Over 50 Percent of Art is Fake
As the auction and fair season gets into full swing this week in London, Switzerland’s Fine Art Expert Institute (FAEI) has a solemn warning for collectors across the art market: buyer beware. According to a report by the AFP, the Geneva-based FAEI’s chief Yann Walther claims that estimates of 50 percent of art circulating on the market being forged or misattributed are likely on the conservative end of the spectrum.
According to Walther, approximately 70–90 percent of artworks that his organization examines on behalf of collectors and dealers end up not being by the artist claimed. The institute charges up to €15,000 ($19,000) to verify paintings through a range of techniques. Those include X-rays, infrared scans, and radiocarbon dating. Often, fakes can be spotted easily, many of them having been painted over other works due to the need to use an appropriately aged canvas or painted with pigments that don’t match up to their purported artist or time period. Others require more extensive and more expensive tests.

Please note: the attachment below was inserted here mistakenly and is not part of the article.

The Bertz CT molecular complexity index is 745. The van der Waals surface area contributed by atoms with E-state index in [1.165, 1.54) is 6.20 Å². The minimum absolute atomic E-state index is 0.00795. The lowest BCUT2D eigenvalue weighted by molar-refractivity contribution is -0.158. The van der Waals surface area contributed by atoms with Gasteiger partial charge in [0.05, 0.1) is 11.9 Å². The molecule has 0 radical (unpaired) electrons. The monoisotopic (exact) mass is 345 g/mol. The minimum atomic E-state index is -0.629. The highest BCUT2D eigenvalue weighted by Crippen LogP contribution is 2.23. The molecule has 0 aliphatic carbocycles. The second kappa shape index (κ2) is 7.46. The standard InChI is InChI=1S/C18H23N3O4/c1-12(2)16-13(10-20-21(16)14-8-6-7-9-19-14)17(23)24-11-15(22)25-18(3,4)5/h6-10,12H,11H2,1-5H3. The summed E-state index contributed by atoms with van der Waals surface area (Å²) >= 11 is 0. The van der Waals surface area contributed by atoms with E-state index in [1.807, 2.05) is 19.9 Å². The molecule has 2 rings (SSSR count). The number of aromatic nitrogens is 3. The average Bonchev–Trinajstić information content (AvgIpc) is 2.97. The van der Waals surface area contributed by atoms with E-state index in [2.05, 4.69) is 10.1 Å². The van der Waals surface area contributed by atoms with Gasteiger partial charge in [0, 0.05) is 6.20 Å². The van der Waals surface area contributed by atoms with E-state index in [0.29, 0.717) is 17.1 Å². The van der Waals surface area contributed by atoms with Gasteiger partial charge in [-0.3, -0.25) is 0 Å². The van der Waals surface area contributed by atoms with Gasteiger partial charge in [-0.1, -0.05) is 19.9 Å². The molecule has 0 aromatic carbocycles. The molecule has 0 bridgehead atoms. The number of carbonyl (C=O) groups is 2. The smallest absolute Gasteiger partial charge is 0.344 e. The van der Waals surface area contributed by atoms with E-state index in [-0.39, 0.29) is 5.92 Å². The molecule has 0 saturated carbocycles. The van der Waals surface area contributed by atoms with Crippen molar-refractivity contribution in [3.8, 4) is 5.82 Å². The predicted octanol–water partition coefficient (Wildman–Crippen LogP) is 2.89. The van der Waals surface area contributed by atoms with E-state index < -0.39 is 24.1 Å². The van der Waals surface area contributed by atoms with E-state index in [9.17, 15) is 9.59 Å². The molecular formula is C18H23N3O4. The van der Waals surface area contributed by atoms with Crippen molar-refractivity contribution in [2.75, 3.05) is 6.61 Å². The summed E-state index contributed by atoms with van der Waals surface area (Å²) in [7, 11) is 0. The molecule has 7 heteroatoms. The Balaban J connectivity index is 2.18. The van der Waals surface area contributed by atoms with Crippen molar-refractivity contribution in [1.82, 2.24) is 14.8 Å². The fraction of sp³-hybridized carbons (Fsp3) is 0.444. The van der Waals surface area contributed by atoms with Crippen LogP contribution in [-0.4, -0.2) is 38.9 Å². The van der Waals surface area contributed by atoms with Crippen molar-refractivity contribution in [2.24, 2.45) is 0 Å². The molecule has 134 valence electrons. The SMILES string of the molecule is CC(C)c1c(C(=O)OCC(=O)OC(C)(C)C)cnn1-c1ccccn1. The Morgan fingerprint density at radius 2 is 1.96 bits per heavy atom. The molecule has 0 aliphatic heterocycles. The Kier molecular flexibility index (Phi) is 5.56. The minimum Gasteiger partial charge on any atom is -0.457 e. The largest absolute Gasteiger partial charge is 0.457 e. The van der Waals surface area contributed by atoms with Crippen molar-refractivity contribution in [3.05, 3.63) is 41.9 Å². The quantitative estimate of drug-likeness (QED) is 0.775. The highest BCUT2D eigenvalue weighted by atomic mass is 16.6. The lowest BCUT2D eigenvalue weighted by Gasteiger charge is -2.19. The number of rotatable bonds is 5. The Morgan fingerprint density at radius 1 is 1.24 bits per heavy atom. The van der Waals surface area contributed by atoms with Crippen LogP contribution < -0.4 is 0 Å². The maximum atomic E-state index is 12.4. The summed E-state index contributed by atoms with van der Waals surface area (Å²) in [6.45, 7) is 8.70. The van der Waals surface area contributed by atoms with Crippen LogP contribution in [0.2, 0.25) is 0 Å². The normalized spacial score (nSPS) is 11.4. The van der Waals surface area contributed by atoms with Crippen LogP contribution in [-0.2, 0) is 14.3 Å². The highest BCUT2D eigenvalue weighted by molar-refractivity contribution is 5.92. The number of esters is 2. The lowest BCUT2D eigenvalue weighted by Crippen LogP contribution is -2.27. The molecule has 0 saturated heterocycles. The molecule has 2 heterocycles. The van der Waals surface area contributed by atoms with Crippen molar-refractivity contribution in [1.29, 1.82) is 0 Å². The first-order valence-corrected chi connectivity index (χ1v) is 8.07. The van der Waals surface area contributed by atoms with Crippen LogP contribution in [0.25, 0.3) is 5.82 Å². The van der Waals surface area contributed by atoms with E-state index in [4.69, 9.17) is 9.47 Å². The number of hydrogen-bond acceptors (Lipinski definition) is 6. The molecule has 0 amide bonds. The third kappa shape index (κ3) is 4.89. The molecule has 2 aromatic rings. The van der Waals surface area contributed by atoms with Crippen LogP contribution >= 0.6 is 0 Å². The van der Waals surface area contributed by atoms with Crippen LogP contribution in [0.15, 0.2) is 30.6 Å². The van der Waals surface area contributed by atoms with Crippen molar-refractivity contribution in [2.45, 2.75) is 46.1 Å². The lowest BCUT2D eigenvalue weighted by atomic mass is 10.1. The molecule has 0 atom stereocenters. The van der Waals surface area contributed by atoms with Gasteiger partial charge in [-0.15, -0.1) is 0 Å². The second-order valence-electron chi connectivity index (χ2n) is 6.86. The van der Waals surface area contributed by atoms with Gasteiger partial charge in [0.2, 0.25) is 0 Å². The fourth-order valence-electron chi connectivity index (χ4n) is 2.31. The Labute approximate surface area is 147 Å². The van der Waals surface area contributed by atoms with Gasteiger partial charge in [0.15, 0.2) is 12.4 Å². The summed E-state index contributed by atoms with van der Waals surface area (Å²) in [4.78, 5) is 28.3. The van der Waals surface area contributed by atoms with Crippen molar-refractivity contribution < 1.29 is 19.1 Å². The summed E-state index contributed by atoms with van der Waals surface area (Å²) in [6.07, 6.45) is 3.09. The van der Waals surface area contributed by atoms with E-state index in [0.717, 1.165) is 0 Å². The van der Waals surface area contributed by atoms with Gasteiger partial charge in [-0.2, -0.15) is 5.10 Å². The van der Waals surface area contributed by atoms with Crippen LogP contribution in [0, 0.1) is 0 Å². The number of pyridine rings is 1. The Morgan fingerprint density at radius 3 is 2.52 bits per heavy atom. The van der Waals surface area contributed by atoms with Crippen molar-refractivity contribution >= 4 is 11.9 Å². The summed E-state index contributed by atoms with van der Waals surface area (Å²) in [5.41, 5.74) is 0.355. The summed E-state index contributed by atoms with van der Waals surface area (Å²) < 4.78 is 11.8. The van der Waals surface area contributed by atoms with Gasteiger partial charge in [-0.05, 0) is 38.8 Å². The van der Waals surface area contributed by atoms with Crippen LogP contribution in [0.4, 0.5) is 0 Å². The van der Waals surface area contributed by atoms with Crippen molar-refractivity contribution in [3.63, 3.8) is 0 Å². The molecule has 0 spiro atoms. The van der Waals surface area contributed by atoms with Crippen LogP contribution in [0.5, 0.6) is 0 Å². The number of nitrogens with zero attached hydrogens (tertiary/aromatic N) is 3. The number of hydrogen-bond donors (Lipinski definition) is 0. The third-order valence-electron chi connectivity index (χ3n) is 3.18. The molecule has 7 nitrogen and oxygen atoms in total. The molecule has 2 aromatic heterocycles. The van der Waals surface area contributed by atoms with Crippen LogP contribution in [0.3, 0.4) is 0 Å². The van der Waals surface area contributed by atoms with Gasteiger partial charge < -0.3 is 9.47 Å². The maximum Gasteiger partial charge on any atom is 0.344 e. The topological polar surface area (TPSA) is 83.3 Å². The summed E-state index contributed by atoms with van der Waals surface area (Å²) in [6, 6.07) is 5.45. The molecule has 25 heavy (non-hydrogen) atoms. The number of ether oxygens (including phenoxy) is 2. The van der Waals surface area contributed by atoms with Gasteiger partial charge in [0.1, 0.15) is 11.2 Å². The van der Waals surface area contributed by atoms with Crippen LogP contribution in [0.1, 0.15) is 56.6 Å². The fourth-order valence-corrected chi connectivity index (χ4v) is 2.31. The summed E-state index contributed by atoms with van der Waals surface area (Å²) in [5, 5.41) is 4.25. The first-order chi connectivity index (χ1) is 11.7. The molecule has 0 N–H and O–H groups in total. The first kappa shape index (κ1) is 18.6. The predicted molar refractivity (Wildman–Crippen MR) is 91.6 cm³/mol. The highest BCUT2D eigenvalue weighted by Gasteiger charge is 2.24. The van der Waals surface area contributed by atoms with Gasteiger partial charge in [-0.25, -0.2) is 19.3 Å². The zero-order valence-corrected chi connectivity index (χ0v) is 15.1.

Located in the Geneva Freeport, which holds over one million artworks, the institute has no shortage of works to verify. In an increasingly competitive and high-priced market, collectors are more and more inclined to request empirical evidence when making acquisitions and “scientific analysis adds value to artworks,” Walther told the AFP.
“When you buy an apartment, you always get an appraisal first,” he added. “But in the art world, until recently, you could buy works for €10 million without sufficient documentation.”
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